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Posts Tagged ‘siblings’

O Brother Where Art Thou?

Posted by shinymac on June 11, 2008

Reading back through some of my old posts, I realised that I don’t mention my brother an awful lot. Well, don’t get me wrong, he’s had a mention or two, just not as many as he deserves, because, to be quite frank, he deserves lots of mentions because he is awesome, and I do not use that word lightly, because I never ever usually use that word!

The reason he is so awesome is more than just the one actually. There are many.
Here are just a few:

1. When I was younger and things were hard at home, despite him being goodness knows where in the world, he said that no matter what I needed, whenever I needed it, all I had to do was page him (pagers! Remember them?) with the secret code word of “peanuts” and he would ring me as soon as he could. I honestly can’t remember why we chose “peanuts”, but I reckon we’d thought of a few possibly inappropriate words, and settled on something a little quirky, or perhaps we were inspired by the bowls of nuts my mum would adorn the living room with at Christmas time. I really don’t know.

I only had reason to use the secret codeword once, and I can’t even remember what that reason was now. At the time, it was obviously something important enough to warrant the embarrassment of telling the paging operator that the message was “peanuts”, nothing more, nothing less, but it can’t have been that important, or else I would recall it. And yes, he rang me as soon as he could, which was pretty soon after receiving his paged peanuts message.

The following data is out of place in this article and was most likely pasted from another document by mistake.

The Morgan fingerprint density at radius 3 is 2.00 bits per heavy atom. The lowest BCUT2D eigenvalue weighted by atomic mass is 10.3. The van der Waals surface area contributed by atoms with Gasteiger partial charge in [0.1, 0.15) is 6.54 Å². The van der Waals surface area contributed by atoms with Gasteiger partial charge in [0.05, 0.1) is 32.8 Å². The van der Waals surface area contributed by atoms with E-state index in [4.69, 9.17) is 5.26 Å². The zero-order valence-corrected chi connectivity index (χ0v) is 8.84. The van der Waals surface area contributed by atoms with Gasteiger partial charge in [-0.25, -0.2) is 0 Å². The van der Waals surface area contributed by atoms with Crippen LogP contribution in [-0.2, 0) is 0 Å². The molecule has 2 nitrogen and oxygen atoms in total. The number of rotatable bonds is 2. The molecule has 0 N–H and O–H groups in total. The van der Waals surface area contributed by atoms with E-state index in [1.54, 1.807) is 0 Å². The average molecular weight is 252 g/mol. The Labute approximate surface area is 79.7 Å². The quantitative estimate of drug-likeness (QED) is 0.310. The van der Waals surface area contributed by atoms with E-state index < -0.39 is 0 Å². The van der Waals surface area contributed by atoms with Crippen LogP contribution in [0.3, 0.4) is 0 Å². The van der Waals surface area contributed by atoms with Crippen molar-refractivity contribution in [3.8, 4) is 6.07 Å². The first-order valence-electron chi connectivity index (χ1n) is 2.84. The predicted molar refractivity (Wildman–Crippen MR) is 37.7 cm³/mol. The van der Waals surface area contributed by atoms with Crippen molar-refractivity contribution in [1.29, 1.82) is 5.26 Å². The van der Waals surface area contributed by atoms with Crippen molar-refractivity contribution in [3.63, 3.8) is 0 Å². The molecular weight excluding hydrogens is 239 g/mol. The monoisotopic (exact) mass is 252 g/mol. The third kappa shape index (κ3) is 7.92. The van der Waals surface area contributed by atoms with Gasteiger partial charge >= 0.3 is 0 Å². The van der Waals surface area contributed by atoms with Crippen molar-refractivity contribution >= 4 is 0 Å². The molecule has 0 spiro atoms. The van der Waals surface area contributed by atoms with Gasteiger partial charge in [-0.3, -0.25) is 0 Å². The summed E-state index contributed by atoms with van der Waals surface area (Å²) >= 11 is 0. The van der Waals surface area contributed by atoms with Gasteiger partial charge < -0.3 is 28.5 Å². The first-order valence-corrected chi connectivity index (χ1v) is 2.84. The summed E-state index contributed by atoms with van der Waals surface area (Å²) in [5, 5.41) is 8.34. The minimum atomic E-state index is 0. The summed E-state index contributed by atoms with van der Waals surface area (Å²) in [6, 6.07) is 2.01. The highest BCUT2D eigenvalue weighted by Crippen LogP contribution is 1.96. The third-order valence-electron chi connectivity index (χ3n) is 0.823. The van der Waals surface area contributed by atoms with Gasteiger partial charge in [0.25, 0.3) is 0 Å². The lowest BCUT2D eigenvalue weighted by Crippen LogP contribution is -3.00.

2. Again when times were hard, and he was away in the army, he set up a standing order into both mine and my sister’s bank accounts. Not a huge amount, but a lifeline each month.

3. He has seen goodness knows what on his ventures with the army, yet he is placid, level-headed and not in the least bit messed up (that I know of!). He deals with anything that is thrown at him in such an admirable way.

4. He and his lovely wife Clare, have desperately been trying to have a baby for god knows how long, having to go through IVF and other treatments. Years. He has seen my sister fall pregnant, not just once, but twice, and myself accidentally falling pregnant with twins, yet he is not bitter. Obviously, both of them must find it very difficult, but he has given us his full support during our pregnancies, despite the pangs he must feel, wishing it was Clare. For that, he gets ultimate respect from me, and no doubt, from my sister too.